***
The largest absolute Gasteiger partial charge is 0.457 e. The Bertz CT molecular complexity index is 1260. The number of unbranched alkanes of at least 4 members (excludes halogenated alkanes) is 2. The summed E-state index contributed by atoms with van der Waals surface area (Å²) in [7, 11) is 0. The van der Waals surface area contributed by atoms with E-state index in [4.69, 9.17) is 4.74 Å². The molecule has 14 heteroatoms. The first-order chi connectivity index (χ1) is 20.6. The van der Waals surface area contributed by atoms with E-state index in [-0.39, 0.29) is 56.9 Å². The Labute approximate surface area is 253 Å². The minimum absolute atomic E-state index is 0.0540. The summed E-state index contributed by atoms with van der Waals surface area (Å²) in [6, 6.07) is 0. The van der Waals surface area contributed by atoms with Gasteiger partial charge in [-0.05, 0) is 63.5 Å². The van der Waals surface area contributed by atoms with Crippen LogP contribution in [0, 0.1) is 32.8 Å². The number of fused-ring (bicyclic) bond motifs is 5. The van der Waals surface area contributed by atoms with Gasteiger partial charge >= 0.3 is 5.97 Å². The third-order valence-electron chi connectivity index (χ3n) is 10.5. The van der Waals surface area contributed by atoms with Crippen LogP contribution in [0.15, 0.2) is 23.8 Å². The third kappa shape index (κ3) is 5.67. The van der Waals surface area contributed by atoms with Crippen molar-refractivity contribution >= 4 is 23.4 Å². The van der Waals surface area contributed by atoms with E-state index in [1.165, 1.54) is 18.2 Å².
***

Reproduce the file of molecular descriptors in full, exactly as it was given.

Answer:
The largest absolute Gasteiger partial charge is 0.457 e. The Bertz CT molecular complexity index is 1260. The number of unbranched alkanes of at least 4 members (excludes halogenated alkanes) is 2. The summed E-state index contributed by atoms with van der Waals surface area (Å²) in [7, 11) is 0. The van der Waals surface area contributed by atoms with E-state index in [4.69, 9.17) is 4.74 Å². The molecule has 14 heteroatoms. The first-order chi connectivity index (χ1) is 20.6. The van der Waals surface area contributed by atoms with E-state index in [-0.39, 0.29) is 56.9 Å². The Labute approximate surface area is 253 Å². The minimum absolute atomic E-state index is 0.0540. The summed E-state index contributed by atoms with van der Waals surface area (Å²) in [6, 6.07) is 0. The van der Waals surface area contributed by atoms with Gasteiger partial charge in [-0.05, 0) is 63.5 Å². The van der Waals surface area contributed by atoms with Crippen LogP contribution in [0, 0.1) is 32.8 Å². The number of fused-ring (bicyclic) bond motifs is 5. The van der Waals surface area contributed by atoms with Gasteiger partial charge >= 0.3 is 5.97 Å². The third-order valence-electron chi connectivity index (χ3n) is 10.5. The van der Waals surface area contributed by atoms with Crippen LogP contribution in [0.15, 0.2) is 23.8 Å². The third kappa shape index (κ3) is 5.67. The van der Waals surface area contributed by atoms with Crippen molar-refractivity contribution >= 4 is 23.4 Å². The van der Waals surface area contributed by atoms with E-state index in [1.165, 1.54) is 18.2 Å².